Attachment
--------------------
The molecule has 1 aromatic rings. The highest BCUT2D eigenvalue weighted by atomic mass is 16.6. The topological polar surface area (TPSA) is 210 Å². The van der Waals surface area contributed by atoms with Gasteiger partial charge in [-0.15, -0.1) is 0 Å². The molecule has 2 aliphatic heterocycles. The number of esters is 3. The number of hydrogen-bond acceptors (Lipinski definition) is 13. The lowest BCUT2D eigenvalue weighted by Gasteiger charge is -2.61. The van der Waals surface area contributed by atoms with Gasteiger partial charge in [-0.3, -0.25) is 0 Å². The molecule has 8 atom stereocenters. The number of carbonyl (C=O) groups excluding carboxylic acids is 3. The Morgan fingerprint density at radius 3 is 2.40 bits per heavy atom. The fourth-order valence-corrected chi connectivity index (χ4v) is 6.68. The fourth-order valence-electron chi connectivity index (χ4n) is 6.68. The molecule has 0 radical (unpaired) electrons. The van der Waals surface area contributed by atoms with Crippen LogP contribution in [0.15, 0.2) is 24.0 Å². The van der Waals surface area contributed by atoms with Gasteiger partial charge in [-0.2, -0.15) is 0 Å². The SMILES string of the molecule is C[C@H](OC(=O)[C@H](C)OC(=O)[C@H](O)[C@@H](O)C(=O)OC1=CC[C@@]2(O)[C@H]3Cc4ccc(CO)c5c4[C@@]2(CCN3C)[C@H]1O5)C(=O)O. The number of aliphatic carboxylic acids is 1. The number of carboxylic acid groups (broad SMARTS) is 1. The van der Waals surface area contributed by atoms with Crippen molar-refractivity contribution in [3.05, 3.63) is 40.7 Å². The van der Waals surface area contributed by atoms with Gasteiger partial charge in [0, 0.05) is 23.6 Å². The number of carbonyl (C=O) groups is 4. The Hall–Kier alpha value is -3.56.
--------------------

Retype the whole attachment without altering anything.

The molecule has 1 aromatic rings. The highest BCUT2D eigenvalue weighted by atomic mass is 16.6. The topological polar surface area (TPSA) is 210 Å². The van der Waals surface area contributed by atoms with Gasteiger partial charge in [-0.15, -0.1) is 0 Å². The molecule has 2 aliphatic heterocycles. The number of esters is 3. The number of hydrogen-bond acceptors (Lipinski definition) is 13. The lowest BCUT2D eigenvalue weighted by Gasteiger charge is -2.61. The van der Waals surface area contributed by atoms with Gasteiger partial charge in [-0.3, -0.25) is 0 Å². The molecule has 8 atom stereocenters. The number of carbonyl (C=O) groups excluding carboxylic acids is 3. The Morgan fingerprint density at radius 3 is 2.40 bits per heavy atom. The fourth-order valence-corrected chi connectivity index (χ4v) is 6.68. The fourth-order valence-electron chi connectivity index (χ4n) is 6.68. The molecule has 0 radical (unpaired) electrons. The van der Waals surface area contributed by atoms with Crippen LogP contribution in [0.15, 0.2) is 24.0 Å². The van der Waals surface area contributed by atoms with Gasteiger partial charge in [-0.2, -0.15) is 0 Å². The SMILES string of the molecule is C[C@H](OC(=O)[C@H](C)OC(=O)[C@H](O)[C@@H](O)C(=O)OC1=CC[C@@]2(O)[C@H]3Cc4ccc(CO)c5c4[C@@]2(CCN3C)[C@H]1O5)C(=O)O. The number of aliphatic carboxylic acids is 1. The number of carboxylic acid groups (broad SMARTS) is 1. The van der Waals surface area contributed by atoms with Crippen molar-refractivity contribution in [3.05, 3.63) is 40.7 Å². The van der Waals surface area contributed by atoms with Gasteiger partial charge in [0, 0.05) is 23.6 Å². The number of carbonyl (C=O) groups is 4. The Hall–Kier alpha value is -3.56.